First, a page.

The corpus mammae is itself in a fascial layer that separates the anterior and posterior lamina fat, and is referred to as the corpus lamina (Fig. 4). (See Video, Supplemental Digital Content 9, which demonstrates breast reduction, showing the corpus lamina at the inframammary fold, available in the “Related Videos” section of the full-text article on PRSJournal.com or, for Ovid users, available at http://links.lww.com/PRS/D22.) The entire structure of fat and fascia, surrounding the corpus mammae, is the superficial fascia system, which is responsible for the shape of the breast and thus is the key to breast aesthetics.
The circummammary ligament provides a fixed passage for nerves, lymphatics, and large-caliber blood vessels. Just as it is in the face, the zone of adherence surrounding the breast is the channel that blood vessels and nerves travel through on their way to the breast. The major arterial supply comes from the chest wall and travels through the collagen fibers of the circummammary ligament before entering the breast (Figs. 5 and 6).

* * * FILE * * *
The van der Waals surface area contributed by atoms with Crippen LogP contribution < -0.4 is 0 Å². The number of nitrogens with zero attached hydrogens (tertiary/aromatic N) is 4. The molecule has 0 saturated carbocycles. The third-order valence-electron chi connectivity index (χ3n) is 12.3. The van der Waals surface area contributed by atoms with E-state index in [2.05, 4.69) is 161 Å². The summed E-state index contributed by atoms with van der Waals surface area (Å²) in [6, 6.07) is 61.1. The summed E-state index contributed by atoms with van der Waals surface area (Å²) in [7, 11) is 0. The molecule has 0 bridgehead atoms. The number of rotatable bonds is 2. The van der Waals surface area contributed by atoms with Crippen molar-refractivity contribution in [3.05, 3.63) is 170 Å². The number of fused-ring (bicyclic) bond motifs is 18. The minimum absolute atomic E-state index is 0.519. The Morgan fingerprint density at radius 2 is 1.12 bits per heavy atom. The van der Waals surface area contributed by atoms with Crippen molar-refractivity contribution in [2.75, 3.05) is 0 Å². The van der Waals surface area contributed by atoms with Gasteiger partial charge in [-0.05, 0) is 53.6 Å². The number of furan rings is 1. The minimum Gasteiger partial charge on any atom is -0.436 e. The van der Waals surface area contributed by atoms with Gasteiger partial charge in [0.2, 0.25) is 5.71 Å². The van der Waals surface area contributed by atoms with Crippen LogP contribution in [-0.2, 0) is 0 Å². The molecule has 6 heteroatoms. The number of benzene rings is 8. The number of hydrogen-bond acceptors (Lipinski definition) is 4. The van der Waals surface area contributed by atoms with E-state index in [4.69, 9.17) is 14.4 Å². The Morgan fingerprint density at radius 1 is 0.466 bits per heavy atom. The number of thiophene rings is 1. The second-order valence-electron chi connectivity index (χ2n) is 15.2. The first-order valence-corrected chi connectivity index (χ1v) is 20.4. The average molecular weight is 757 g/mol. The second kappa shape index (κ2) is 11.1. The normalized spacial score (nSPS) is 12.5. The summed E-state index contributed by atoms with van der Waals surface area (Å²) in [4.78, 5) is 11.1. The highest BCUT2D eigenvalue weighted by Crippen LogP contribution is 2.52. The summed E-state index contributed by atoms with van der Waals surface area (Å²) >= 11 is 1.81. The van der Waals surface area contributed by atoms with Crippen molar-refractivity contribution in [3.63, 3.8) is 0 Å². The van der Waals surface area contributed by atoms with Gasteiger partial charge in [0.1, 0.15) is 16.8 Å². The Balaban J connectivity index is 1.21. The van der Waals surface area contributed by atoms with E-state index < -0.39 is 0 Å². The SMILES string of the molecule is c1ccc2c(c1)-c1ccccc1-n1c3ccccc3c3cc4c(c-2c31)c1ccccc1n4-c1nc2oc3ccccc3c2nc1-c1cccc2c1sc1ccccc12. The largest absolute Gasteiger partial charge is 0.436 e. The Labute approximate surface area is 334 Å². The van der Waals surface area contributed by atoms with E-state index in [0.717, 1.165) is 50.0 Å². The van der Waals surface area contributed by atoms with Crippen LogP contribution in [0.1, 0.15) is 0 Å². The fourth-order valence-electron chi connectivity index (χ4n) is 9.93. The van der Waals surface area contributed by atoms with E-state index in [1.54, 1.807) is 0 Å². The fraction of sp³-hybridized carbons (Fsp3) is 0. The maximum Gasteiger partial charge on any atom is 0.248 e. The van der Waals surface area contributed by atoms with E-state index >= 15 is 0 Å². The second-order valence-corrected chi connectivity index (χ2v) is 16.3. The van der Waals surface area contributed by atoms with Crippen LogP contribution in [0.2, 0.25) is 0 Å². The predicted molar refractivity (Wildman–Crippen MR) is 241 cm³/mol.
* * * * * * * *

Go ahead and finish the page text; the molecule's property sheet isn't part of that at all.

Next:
Controversy exists over the superficial fascia of the breast and the nature of the anatomy of the inframammary fold. Much has been written in the past 200 years concerning the superficial fascia and inframammary fold, with major disagreement over whether or not it should be considered a ligament or not.6–8 There is also disagreement in the literature over the existence of one or two layers of superficial fascia in the breast region of the chest.9 Haagenson, in his book Diseases of the Breast,10 states: “The superficial layer of this fascia is a very delicate but definite structure which will be seen only by the surgeon who looks sharply for it and who keeps the operative field dry enough to permit its identification. The anatomist in his dissecting room is usually unable to identify it.” We have used tumescent anesthesia, injected both in the subglandular space and subcutaneously, to achieve the bloodless field required to find this layer throughout the breast. The only part of the breast where it is absent is the anterior lamina annulus.